Growing up in post-war Germany, “suddenly we were the family of a mass murderer, and no money was left and no castle was left and suddenly we were very poor, at which [point] I really admired my mother.” The family were plunged into poverty, having been at the pinnacle of the Nazi government in Poland. Now, Niklas Frank’s mother, who was previously the self-described “Queen of Poland”, was thrown to the bottom of German society, and had to make a way through life for the family, and she succeeded in doing so, despite great adversity. Surprisingly, “it was wonderful to grow up as the son of a criminal who was a big Nazi in the new Germany… it was really great when they [former Nazis] found out that I was the son of the ‘innocent’ Hans Frank, they always gave me money or they gave me some meals also, so it was really positive to grow up as the son of this mass murderer.”

The situation right now in my mind in Germany is horrible

Unlike so many other children of senior Nazis, and indeed three of his four siblings, Niklas Frank has never sort to redeem his father, or try to make him seem somewhat respectable. From early on, spurred on by a burning desire to get to the truth, he dug for the truth and found it, and felt the need to tell it to the world, especially since “in all my meetings with other people around Germany – there is still a big, big, antisemitism. And that made me very furious. So I tried harder to find out what kind of a father he really was. And this was ugly in a certain way.” His father’s actions first dawned on Niklas Frank with “the first shock I got, and this shock is still living in me, [which] was in the autumn of 1945, there came newspapers in Bavaria printed by the Americans, and there were a lot of pictures of dead bodies in concentration camps, and also bodies of my young age then, and this gave me a shock.”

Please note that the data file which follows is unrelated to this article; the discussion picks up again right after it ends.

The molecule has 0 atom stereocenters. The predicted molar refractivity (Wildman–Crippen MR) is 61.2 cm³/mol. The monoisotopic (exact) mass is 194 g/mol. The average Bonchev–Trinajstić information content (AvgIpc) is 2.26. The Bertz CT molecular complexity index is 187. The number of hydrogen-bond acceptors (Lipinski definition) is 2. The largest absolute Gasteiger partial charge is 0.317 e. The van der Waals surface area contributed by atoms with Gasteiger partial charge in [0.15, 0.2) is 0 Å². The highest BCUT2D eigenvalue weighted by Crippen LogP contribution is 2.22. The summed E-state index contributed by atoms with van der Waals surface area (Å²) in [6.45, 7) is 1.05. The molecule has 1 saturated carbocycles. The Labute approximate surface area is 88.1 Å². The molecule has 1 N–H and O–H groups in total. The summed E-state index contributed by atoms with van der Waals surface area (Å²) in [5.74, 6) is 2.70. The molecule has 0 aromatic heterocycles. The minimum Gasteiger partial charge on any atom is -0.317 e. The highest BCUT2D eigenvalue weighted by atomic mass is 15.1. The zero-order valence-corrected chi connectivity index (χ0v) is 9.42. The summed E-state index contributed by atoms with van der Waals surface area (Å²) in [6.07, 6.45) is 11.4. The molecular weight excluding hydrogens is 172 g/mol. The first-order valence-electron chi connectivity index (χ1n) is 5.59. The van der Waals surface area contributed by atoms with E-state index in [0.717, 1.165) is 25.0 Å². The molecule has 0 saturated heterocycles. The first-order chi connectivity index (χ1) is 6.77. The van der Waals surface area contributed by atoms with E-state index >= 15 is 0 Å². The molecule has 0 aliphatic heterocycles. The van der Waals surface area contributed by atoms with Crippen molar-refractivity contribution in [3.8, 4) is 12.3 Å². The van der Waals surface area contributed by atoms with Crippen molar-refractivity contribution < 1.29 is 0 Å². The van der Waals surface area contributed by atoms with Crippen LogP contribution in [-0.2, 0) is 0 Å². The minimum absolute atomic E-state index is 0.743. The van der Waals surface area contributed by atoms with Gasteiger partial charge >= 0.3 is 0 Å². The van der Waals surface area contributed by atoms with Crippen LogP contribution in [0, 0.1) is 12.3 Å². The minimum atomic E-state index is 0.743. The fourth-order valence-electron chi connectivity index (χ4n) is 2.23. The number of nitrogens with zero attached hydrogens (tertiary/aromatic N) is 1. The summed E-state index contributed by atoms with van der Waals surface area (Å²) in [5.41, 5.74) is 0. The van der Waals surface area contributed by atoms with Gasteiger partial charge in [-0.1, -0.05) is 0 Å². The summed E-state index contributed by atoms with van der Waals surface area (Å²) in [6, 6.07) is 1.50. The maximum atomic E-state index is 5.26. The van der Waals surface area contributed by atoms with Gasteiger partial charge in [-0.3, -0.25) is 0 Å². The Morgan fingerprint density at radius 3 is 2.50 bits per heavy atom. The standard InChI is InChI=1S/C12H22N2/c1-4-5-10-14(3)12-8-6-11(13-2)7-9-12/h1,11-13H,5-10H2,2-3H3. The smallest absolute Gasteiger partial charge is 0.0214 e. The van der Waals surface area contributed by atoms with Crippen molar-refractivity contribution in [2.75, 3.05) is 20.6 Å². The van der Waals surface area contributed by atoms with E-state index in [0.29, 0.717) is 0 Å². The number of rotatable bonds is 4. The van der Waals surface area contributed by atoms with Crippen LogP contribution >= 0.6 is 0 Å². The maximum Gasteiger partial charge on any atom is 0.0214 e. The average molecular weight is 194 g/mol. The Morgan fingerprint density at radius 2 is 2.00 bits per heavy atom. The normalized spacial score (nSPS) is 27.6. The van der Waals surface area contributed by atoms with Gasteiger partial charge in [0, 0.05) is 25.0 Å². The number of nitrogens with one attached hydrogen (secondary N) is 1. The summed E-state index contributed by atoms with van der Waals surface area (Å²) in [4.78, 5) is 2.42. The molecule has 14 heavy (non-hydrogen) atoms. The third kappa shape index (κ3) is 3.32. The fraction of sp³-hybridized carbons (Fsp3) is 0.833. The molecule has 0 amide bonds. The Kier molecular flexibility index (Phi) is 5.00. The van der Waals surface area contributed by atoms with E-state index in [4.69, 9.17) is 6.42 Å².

He has faced up to the brutal reality of the man and will never allow himself to forget this. I couldn’t help thinking if Niklas Frank had any difficulty in so strongly condemning his father, despite his crimes. After all, as mentioned, so many children of Nazis ignored the evil truth and defended their parents. But he is unequivocal. “It was not so hard… I am not responsible that I was born into this family.”

Throughout our conversation, Frank makes clear that not only does he have an eye on the past, he has an eye on the future, and worries that Germany is in a dangerously similar position as it was before Hitler. He does not believe that Germany has left its bloody past behind, rather “Germany is again being in the same kind as we have been before the Third Reich started… The situation right now in my mind in Germany is horrible.” The fact that Niklas Frank, someone who, as a child, was so intimately connected biologically and experientially to Nazi Germany and has spent his life considering the state of Germany as a journalist, says this, should be food for thought for us all. Niklas Frank is so concerned about the state of Germany today that, in his jacket, he always keeps a photo of his father, after his execution. “Look at him and see him now smiling all over his face because he is not dead, he is back in town, he is back in Germany, he is back influencing the German people with his bloody ideology.”

Suddenly we were the family of a mass murderer, and no money was left and no castle was left

Recently, Niklas Frank built a monument (see the photo), depicting a big crocodile tear, in his garden in his German village, dedicated to those Jewish children, women and men who lost their lives at the hands of such an evil regime. He desperately does not want the memory of what happened to fade into history, since antisemitism is alive in Germany. He wants people to imagine their loved ones in the position of those who died in the Holocaust. “You have to do this, then maybe you get the imagination, one millionth of all the pain we delivered to innocent people.”

Niklas Frank stands out. He stands out because, unlike others in his position, he stood up to what his father did, looked him right in the eye, and condemned his evil crimes. He did not hide, but, governed by a distinct sense of right and wrong, spoke out. Having spent much of his life dealing with, and condemning, the legacy of a father who had a major role in one of the greatest atrocities in the history of humanity, his warnings about the state of Germany today must not be ignored, but must be taken to heart by everyone.

Images: Niklas Frank